I was quite impressed by the “Monday Report” newsletter on March 31, 2014 from Rick Nolan, U.S. 8th district representative from Minnesota.
The weekly email update from the congressman’s office was entitled: “Fishing Season’s Coming — Asian Carp Out of Luck.”
I’m all about spending time on the water, so that headline really got my attention.
Nolan is playing an important role in an effort to protect Minnesota’s Upper Mississippi River Basin and watersheds from an invasion of the devastating Asian carp.
Addressing the Asian carp situation comes as a Nolan-initiated amendment, and is part of a bill called the Water Resources Reform and Development Act.
With this being a large national bill, I’m simply focusing on an area of interest for all Minnesotans who have a stake in our state’s water quality.
The amendment would shut down the Upper St. Anthony Lock and Dam in Minneapolis in hopes of blocking the northward migration of the rough fish via the Mississippi River.
Nolan is a member of the House Transportation & Infrastructure Committee that crafted the WRRDA bill in 2013.
Having passed in both the House and Senate, he is optimistic that President Obama will sign the bill and make it law in the near future.
“It’s the last best chance to stop the Asian carp,” said Nolan in a video interview with Brad Pomerance of “Charter Local Edition”, which was attached to the newsletter.
This is an aggressive villain that threatens our treasured network of freshwater.
The Asian carp are not “nice guys.” In fact, I liken them to a gang of thugs.
There are several species that make up the Asian carp group, but two seem to be of primary concern to the DNR.
Ranging anywhere up to 100-pounds, and reproducing at alarming rates, the bighead and silver carp are on a mission to destroy all native species in their path.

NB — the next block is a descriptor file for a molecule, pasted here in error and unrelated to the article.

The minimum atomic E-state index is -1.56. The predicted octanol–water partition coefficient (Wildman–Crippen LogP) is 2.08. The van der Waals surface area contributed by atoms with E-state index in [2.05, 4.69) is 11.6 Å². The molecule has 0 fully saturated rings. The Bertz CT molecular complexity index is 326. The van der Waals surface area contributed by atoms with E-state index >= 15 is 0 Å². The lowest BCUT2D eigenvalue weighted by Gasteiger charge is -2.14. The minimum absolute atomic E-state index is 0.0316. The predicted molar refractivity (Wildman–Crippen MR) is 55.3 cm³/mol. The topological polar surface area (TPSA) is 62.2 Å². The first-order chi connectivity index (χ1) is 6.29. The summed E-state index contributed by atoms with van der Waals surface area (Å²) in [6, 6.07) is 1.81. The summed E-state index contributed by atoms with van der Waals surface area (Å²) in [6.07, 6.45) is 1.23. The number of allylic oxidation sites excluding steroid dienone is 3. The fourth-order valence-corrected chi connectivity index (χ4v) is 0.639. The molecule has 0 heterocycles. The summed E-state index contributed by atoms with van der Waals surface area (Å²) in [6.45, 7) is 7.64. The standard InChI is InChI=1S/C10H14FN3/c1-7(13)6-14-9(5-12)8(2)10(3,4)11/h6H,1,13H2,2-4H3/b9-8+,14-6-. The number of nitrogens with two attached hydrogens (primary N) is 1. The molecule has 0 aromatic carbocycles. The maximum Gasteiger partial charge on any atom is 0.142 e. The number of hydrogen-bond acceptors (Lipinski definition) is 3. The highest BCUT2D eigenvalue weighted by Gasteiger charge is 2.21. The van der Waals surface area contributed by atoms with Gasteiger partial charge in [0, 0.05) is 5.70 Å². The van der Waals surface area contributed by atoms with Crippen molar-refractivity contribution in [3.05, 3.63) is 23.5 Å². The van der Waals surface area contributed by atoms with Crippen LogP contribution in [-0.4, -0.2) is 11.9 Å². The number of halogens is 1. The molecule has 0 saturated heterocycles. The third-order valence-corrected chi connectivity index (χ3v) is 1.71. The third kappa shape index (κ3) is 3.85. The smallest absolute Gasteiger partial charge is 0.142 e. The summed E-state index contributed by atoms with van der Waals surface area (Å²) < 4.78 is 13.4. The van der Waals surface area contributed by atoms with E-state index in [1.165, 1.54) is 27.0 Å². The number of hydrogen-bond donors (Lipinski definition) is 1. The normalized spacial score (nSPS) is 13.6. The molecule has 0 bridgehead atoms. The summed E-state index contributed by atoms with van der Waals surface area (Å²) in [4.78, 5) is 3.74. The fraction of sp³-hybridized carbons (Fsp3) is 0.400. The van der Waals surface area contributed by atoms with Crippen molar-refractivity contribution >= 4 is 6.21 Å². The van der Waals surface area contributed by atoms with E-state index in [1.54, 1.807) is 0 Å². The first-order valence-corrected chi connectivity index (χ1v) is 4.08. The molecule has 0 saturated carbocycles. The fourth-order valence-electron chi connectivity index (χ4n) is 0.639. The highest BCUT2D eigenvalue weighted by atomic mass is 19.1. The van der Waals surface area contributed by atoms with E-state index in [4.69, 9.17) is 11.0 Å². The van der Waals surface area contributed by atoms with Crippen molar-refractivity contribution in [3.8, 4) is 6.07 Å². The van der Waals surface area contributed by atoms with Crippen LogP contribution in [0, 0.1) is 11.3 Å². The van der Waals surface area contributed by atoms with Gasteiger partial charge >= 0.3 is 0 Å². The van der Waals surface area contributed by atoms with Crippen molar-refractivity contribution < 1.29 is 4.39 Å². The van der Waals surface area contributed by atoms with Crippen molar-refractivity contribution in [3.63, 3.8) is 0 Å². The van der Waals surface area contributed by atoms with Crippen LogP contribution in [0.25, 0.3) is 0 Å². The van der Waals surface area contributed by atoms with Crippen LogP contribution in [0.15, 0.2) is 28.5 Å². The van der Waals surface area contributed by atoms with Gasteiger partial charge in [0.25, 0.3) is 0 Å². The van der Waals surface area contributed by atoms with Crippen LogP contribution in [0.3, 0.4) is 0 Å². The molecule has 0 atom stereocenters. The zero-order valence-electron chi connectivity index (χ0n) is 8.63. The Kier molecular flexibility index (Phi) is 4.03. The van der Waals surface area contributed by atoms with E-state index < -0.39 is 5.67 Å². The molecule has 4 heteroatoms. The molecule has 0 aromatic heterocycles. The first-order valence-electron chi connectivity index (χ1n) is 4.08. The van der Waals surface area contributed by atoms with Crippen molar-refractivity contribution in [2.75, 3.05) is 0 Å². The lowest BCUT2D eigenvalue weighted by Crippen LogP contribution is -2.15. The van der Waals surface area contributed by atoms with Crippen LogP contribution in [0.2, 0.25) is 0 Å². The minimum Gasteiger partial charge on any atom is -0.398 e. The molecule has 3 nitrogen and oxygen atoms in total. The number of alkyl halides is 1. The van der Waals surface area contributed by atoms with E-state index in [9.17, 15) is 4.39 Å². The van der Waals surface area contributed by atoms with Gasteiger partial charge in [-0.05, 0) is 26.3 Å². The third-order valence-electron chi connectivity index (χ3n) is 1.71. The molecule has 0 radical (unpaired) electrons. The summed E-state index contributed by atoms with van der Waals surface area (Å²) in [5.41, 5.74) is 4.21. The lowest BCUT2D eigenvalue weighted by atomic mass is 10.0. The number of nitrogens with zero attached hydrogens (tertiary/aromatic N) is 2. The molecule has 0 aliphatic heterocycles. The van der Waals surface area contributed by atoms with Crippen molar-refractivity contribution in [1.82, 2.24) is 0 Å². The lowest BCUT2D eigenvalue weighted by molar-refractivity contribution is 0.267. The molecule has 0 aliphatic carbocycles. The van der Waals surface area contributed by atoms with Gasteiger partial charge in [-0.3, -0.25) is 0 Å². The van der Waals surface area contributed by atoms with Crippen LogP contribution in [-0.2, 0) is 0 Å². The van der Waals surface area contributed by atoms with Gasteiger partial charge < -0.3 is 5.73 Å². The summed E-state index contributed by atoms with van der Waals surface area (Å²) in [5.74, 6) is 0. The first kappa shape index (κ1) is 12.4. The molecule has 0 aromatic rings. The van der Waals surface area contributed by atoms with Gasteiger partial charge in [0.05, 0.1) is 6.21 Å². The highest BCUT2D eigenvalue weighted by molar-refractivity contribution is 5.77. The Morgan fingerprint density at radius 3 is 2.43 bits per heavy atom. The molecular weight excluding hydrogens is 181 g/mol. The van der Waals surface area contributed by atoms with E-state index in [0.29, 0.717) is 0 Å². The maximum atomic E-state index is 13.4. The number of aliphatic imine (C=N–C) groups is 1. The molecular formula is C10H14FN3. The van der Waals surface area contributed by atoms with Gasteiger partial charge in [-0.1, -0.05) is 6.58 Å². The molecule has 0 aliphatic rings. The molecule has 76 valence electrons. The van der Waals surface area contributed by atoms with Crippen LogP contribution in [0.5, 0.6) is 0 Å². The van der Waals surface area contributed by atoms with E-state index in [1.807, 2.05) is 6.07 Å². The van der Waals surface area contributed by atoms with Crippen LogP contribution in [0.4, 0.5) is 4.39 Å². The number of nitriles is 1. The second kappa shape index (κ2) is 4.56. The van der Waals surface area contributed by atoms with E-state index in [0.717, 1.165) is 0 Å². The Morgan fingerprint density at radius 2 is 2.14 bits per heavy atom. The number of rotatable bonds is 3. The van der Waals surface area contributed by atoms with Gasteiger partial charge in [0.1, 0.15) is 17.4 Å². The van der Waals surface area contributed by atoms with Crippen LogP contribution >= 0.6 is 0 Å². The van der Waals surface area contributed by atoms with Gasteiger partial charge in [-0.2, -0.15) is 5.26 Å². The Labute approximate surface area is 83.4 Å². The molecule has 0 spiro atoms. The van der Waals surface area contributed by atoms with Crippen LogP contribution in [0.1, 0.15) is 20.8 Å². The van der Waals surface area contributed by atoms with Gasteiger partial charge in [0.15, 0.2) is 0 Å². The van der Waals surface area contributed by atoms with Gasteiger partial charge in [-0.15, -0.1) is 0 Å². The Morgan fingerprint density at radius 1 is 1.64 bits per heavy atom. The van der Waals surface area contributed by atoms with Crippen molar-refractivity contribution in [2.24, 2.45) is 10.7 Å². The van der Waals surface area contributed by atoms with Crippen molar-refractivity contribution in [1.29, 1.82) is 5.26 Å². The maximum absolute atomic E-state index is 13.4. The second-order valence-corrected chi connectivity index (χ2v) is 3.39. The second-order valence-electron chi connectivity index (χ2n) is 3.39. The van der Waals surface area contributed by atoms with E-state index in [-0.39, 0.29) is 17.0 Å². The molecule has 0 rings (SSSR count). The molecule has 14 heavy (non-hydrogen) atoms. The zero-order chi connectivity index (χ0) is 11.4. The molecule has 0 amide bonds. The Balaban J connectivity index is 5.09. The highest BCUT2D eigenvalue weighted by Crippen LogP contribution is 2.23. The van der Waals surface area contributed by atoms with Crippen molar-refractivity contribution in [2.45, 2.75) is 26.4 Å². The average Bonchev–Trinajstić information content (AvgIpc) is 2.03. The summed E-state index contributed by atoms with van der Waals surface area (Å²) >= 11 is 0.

Not only that, but the smaller silver carp can jump up to 10-feet out of the water, and is causing all kinds of safety issues for humans.
And, they are moving north!
The DNR’s website confirms that individual fish of each species have been caught around the Twin Cities and in the St. Croix River, but “no breeding populations have been detected in Minnesota waters.”
It makes little sense to belabor the miscalculations of introducing the Asian carp to North America in the first place. It’s like a nuclear meltdown; once it starts, there is no way to stop it.
Unable to go back and correct the mistake, the only thing to do is try to minimize and control the situation.
Nolan adds that “We want to protect the entire Mississippi watershed, which runs through all of northern Minnesota and is connected to all the great chains of lakes.”
The congressman, who grew up in Brainerd, Minn., knows the importance of sport fishing for both recreation and the economy. “It’s such an important part of our life up here, and a big part of our tourism and business.”
The bill would also expand the definition of “invasive species” to include animals as well as plant life. He says this is important because then “federal money can be used for both research and abatement.”
“We are really tuned into water,” Nolan said, and that Minnesota’s “freshwater may someday be more valuable than oil and precious metals.”
It should be noted that both Minnesota senators are also aware of this crisis, and have initiated or supported other related legislation.
Last year, U.S. Sen. Amy Klobuchar proposed a provision in the Water Infrastructure Bill, and told the Mesabi Daily News that “Asian carp could be devastating to fishing and wildlife in northern Minnesota.”
Honestly, I’m not sure if closing the lock and dam will be successful in stopping an almost certain future infestation, but I like that we are trying to do something to stop these foreign and malicious creatures.
Only time will tell, but I surely appreciate the proactive efforts of representative Nolan, and our U.S. senators, for addressing the calamity that threatens Minnesota’s most valuable natural resource.
• The Upper Mississippi River Basin encompasses much of north-central Minnesota and includes the Grand Rapids area.
• Most of the Iron Range falls within the Great Lakes Basin and flows to Lake Superior.
• Above of the Laurentian Divide, water flows north and is part of the Rainy River Basin.